“[A] court cannot decide a case that has become moot during the pendency of the litigation.” Heckman v. Williamson Cty., 369 S.W.3d 137, 162 (Tex. 2012) (citing National Collegiate Athletic Ass'n v. Jones, 1 S.W.3d 83, 86 (Tex. 1999)). A case becomes moot if, since the time of filing, there has ceased to exist a justiciable controversy between the parties—that is, if the issues presented are no longer “live,” or if the parties lack a legally cognizable interest in the outcome. Id. (citing Williams v. Lara, 52 S.W.3d 171, 184 (Tex. 2001)).

All of Hedtke's claims and requests for relief here stem from the HSA Committee policy prohibiting all but Capitol-credentialed media from filming or recording committee meetings, which policy Hedtke claims violated the TOMA. See Tex. Gov't Code § 551.023(a) (“A person in attendance may record all or any part of an open meeting of a governmental body by means of a recorder, video camera, or other means of aural or visual reproduction.”). That policy has since been revised to allow non-disruptive recording by meeting attendees, see id. § 551.023(b) (TOMA provision allowing governmental bodies to adopt “reasonable rules to maintain order at a meeting, including rules relating to: (1) the location of recording equipment; and (2) the manner in which the recording is conducted”), and importantly, Hedtke has attended and livestreamed an HSA Committee meeting since the change in policy.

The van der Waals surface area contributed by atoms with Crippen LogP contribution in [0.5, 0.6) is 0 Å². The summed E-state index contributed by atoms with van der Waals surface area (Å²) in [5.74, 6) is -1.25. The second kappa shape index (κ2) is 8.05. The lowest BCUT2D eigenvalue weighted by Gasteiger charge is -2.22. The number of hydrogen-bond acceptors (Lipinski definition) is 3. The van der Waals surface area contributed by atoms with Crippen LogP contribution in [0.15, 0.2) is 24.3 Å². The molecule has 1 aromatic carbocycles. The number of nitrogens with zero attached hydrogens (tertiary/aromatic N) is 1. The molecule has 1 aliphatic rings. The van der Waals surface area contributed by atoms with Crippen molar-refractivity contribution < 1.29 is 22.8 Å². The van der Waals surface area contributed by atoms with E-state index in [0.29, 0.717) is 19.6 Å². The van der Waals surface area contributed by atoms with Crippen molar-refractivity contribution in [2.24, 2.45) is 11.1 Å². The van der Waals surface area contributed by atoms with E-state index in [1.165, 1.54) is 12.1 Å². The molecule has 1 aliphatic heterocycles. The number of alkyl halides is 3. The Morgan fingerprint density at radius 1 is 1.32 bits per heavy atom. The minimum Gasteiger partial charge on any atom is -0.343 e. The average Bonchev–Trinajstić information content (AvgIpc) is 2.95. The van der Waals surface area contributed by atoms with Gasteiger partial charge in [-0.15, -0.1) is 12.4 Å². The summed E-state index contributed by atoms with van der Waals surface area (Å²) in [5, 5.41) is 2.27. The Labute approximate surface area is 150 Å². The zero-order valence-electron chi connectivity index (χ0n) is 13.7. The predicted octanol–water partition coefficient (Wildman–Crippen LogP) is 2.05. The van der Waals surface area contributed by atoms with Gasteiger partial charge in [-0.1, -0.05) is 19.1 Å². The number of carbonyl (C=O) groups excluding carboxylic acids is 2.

Given these changes, there is no longer a live issue for a court to resolve—i.e., there is no action on the merits that a court could take that would affect the parties' rights or interests. See Heckman, 369 S.W.3d at 162 (“[A] case is moot when the court's action on the merits cannot affect the parties' rights or interests.”). A decision simply addressing whether a TOMA violation had occurred in the past would have no practical effect on the parties here. See In re Smith Cty., 521 S.W.3d 447, 454–55 (Tex. App.—Tyler 2017, orig. proceeding) (denying mandamus petition as moot because granting requested relief would have no practical effect and would “only amount to an advisory opinion”); Cornyn v. City of Garland, 994 S.W.2d 258, 267 (Tex. App.—Austin 1999, no pet.) (holding that TOMA claims were moot as to past meetings); Brownsville Indep. Sch. Dist. Bd. of Trs. v. Brownsville Herald, 831 S.W.2d 537, 538 (Tex. App.—Corpus Christi 1992, no writ) (dismissing TOMA dispute as moot where the allegedly improper meeting “has been held” and “[w]e do not see how any decision ․ about the propriety of that meeting can be anything but advisory”). Further, we have previously held that a decision regarding possible future TOMA violations would result in an advisory opinion “that lies outside [our] judicial power” because doing so would require speculation and conjecture regarding the nature of the possible future violation. Cornyn, 994 S.W.2d at 267.

On appeal, Hedtke does not dispute that her claims are moot, but argues that we should apply the “capable of repetition yet evading review” exception to the mootness doctrine. See General Land Office v. OXY U.S.A., Inc., 789 S.W.2d 569, 571 (Tex. 1990) (doctrine applies only when “the challenged act is of such short duration that the appellant cannot obtain review before the issuebecomesmoot”). Wehavepreviouslyrefusedtoapplythisexcept violations: